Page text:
techUK panel: Five things you may not know about synthetic data

We spoke at a recent techUK panel alongside a number of other industry experts about the latest thinking on synthetic data.

Below, we’ve summarised five areas of thinking from the conversation that may help you continue your understanding of where and why synthetic data is so valuable and how it applies to enterprise businesses.

With our thanks to the other participants and techUK for facilitating:

  • Dr. Martin O'reilly, Director of Research Engineering, The Alan Turing Institute
  • Jeremy Poulter, Business Development & Solutions Director, Defence and National Security, Microsoft UK
  • Alexandra Ebert, Chief Trust Officer, Mostly AI
  • Laura Foster, Head of Tech & Innovation, techUK
The most valuable data is becoming the hardest to access

Medical research is patently one of the most valuable activities any society can pursue. However, the industry must do everything in its power to achieve breakthroughs while respecting regulation, preserving privacy and ensuring patient data is kept secure.

As a result, access to data is getting harder and harder, limiting the effectiveness of even the most powerful learning models.

Without using synthetic data to surmount these issues, it’s hard to see how we will get the most from the enormous potential of these systems.

You can create 100% synthetic models from nothing - if you approach it right

For better or worse, there is no godlike algorithm that can synthesise perfect synthetic data by itself. It relies entirely on the data owner or data consumer setting context or boundaries that are laser-focused on the requirements of your use case.

However, the good news is: if you are able to focus truly on what it is you will need from the final data to achieve your goals, you can use generative models to produce it while retaining its representation of the real world.

There are several key ideas to getting this right, but a good example is “narrative fidelity” - the degree to which a story fits into the observer's experience. Within synthetic data, this means preserving the context between data. It’s not enough to capture static correlations and complicated statistics, so firms like the Alan Turing Institute are researching models that inject some ‘common sense’ into the structure of the model.

Financial services is leading the way

In many areas of tech innovation, the rigorous limitations faced by the financial services industry can leave it to lag behind businesses that don’t face such responsibility. Added to financial regulation, GDPR also inhibits many financial services using and internally sharing the data they have.

The significant increase in fines for GDPR non-compliance, from €158.5 million in 2020 to just under €1.1 billion in 2021, is a signpost for what’s coming ahead if organisations continue to ignore GDPR laws.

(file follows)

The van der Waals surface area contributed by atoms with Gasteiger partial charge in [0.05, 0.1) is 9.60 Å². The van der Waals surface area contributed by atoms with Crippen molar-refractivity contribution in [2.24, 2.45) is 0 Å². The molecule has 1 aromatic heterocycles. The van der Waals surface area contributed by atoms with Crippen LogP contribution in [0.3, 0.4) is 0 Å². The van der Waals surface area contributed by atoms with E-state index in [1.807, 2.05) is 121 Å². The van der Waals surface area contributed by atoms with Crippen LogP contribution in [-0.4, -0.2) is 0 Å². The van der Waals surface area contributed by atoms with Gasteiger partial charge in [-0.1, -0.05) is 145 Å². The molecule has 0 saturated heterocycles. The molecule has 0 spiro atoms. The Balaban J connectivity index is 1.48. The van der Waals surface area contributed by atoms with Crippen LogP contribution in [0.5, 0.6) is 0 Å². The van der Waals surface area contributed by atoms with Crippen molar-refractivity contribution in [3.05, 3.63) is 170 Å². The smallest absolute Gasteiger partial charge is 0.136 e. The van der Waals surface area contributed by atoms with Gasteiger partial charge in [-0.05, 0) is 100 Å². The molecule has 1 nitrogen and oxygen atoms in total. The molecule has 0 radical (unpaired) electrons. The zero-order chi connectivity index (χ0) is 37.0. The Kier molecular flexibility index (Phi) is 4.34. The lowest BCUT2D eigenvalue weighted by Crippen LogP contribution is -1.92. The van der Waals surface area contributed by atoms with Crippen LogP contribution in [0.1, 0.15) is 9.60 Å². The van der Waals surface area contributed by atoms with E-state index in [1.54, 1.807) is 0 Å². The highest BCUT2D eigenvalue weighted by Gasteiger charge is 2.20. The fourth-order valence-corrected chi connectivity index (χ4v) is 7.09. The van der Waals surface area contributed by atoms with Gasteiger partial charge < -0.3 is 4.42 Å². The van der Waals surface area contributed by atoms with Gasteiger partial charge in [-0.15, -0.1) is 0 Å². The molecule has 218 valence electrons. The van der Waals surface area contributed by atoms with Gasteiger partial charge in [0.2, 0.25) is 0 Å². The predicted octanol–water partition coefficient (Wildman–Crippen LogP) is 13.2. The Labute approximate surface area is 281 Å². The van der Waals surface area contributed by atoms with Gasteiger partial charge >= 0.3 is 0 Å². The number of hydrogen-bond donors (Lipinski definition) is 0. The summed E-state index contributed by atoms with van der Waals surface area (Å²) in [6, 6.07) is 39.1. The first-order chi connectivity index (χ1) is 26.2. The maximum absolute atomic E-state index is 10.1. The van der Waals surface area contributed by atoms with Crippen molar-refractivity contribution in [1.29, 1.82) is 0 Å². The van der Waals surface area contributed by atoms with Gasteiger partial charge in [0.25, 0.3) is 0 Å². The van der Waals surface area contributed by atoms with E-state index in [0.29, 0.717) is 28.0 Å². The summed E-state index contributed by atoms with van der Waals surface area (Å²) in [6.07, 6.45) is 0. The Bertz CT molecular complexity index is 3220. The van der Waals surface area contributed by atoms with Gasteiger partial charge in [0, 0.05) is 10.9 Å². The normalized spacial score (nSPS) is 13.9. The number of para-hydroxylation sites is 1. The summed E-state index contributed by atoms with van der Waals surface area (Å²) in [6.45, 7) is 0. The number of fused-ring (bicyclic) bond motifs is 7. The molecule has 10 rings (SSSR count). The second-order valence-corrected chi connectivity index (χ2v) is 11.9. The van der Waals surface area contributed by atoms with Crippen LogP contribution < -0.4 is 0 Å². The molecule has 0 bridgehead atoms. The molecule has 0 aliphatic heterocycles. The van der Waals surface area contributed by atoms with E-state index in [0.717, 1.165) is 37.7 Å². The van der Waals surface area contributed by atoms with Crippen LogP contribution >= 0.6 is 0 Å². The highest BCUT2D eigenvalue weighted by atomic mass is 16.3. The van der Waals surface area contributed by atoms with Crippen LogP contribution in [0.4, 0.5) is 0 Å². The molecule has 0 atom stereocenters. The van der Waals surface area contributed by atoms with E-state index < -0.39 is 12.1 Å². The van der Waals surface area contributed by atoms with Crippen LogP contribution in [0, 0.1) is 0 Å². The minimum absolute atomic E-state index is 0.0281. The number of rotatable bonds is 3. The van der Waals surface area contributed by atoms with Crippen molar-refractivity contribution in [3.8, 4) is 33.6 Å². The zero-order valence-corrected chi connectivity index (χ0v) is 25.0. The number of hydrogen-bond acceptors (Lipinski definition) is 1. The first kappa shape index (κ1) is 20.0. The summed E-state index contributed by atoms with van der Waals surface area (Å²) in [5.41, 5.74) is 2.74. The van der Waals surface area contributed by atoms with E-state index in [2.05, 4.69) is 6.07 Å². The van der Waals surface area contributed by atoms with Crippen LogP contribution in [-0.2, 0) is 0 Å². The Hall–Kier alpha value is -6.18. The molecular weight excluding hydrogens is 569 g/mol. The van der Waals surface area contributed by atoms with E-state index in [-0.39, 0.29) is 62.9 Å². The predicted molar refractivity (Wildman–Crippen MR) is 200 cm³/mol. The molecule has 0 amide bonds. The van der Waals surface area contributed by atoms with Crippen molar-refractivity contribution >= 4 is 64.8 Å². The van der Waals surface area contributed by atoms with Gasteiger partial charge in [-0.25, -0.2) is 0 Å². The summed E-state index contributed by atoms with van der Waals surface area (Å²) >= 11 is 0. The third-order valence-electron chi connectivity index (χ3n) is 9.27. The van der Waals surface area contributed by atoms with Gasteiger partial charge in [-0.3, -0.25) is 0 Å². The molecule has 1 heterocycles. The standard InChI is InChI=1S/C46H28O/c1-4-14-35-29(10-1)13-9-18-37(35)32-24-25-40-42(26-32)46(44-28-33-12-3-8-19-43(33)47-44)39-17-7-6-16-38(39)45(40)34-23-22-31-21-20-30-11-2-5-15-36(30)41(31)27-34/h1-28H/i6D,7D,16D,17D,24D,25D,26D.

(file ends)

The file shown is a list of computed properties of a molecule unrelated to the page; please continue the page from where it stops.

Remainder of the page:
However, because synthetic data is such a fundamental way to overcome many of those challenges with data, even the biggest financial services teams in the world are leading the way with use of this technology. This is a good demonstration of what we might expect to see in many other industries as the use of synthetic data continues to grow.

You must still be aware of bias

As long as we live in a world of human beings, we will have to tackle unconscious bias around data. And because of the authenticity of good synthetic data, naturally this challenge remains. This is a particularly complicated area because it overlaps with the concept of “fairness” - a confusingly broad and slippery term in machine learning.

At Hazy, we advocate for “differential privacy”, because it’s the only provable way your generative models can defend against attacks, without sacrificing a useful level of quality. Everyone working with synthetic data must pay close attention to this area, to make sure they can look their customers in the eye and assure them they are doing the right thing to treat their data properly.

Consistent with ICO guidance, our approach takes into account the concept of identifiability in its broadest sense. It does not simply focus on removing obvious information (e.g., direct identifiers), instead, it sufficiently anonymises the data to reduce the possibility of:

  • any individual being distinguished from other individuals (singling out or individuation).
  • one or more other datasets or records (whether or not publicly available) being combined with the synthetic data and thereby enabling the identification of an individual (linkability).
  • a reasonably competent intruder employing investigative techniques and having access to appropriate resources (e.g., the internet, libraries, public documents) being able to achieve identification if they were motivated to attempt it (motivated intruder test).
Synthetic data unlocks the future for machine-learning

This is an incredibly exciting time. Many concepts that seem like science fiction require such volumes of data that the idea of getting enough while still respecting privacy and security is almost imaginable.

The only way society is going to be able to move into those areas at scale is synthetic data. That’s the path to being able to create truly expansive, detailed virtual worlds, where parameters can be changed in real time as the use case requires.

Check out the full talk below

We had a great time on this panel, and highly recommend you tune into the full talk here.

This webinar was a part of techUK’s future vision series.

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